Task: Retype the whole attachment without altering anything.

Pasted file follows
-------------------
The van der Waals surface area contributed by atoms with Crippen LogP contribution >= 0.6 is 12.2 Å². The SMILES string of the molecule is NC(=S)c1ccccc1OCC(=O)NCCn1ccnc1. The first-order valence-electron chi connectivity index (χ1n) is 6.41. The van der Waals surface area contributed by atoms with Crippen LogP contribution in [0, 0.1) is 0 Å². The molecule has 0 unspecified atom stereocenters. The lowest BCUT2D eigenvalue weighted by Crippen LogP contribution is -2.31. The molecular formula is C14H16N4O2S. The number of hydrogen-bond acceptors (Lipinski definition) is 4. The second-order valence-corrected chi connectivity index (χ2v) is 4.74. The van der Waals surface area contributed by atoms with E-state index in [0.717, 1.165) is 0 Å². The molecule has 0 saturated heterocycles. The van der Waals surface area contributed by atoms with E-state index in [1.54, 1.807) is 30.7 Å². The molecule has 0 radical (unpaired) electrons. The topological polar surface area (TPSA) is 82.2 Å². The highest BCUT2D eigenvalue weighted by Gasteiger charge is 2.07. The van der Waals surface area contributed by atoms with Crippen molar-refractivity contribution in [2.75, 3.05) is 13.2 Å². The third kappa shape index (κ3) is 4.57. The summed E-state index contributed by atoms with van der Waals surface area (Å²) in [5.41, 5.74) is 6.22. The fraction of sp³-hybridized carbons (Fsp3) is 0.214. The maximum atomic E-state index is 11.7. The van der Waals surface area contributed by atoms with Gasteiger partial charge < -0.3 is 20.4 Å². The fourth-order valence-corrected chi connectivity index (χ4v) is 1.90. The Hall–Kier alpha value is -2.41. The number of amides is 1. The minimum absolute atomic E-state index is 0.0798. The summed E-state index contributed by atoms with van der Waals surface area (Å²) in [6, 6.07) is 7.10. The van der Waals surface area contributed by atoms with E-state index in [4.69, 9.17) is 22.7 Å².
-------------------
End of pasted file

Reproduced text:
The van der Waals surface area contributed by atoms with Crippen LogP contribution >= 0.6 is 12.2 Å². The SMILES string of the molecule is NC(=S)c1ccccc1OCC(=O)NCCn1ccnc1. The first-order valence-electron chi connectivity index (χ1n) is 6.41. The van der Waals surface area contributed by atoms with Crippen LogP contribution in [0, 0.1) is 0 Å². The molecule has 0 unspecified atom stereocenters. The lowest BCUT2D eigenvalue weighted by Crippen LogP contribution is -2.31. The molecular formula is C14H16N4O2S. The number of hydrogen-bond acceptors (Lipinski definition) is 4. The second-order valence-corrected chi connectivity index (χ2v) is 4.74. The van der Waals surface area contributed by atoms with E-state index in [0.717, 1.165) is 0 Å². The molecule has 0 saturated heterocycles. The van der Waals surface area contributed by atoms with E-state index in [1.54, 1.807) is 30.7 Å². The molecule has 0 radical (unpaired) electrons. The topological polar surface area (TPSA) is 82.2 Å². The highest BCUT2D eigenvalue weighted by Gasteiger charge is 2.07. The van der Waals surface area contributed by atoms with Crippen molar-refractivity contribution in [2.75, 3.05) is 13.2 Å². The third kappa shape index (κ3) is 4.57. The summed E-state index contributed by atoms with van der Waals surface area (Å²) in [5.41, 5.74) is 6.22. The fraction of sp³-hybridized carbons (Fsp3) is 0.214. The maximum atomic E-state index is 11.7. The van der Waals surface area contributed by atoms with Gasteiger partial charge < -0.3 is 20.4 Å². The fourth-order valence-corrected chi connectivity index (χ4v) is 1.90. The Hall–Kier alpha value is -2.41. The number of amides is 1. The minimum absolute atomic E-state index is 0.0798. The summed E-state index contributed by atoms with van der Waals surface area (Å²) in [6, 6.07) is 7.10. The van der Waals surface area contributed by atoms with E-state index in [4.69, 9.17) is 22.7 Å².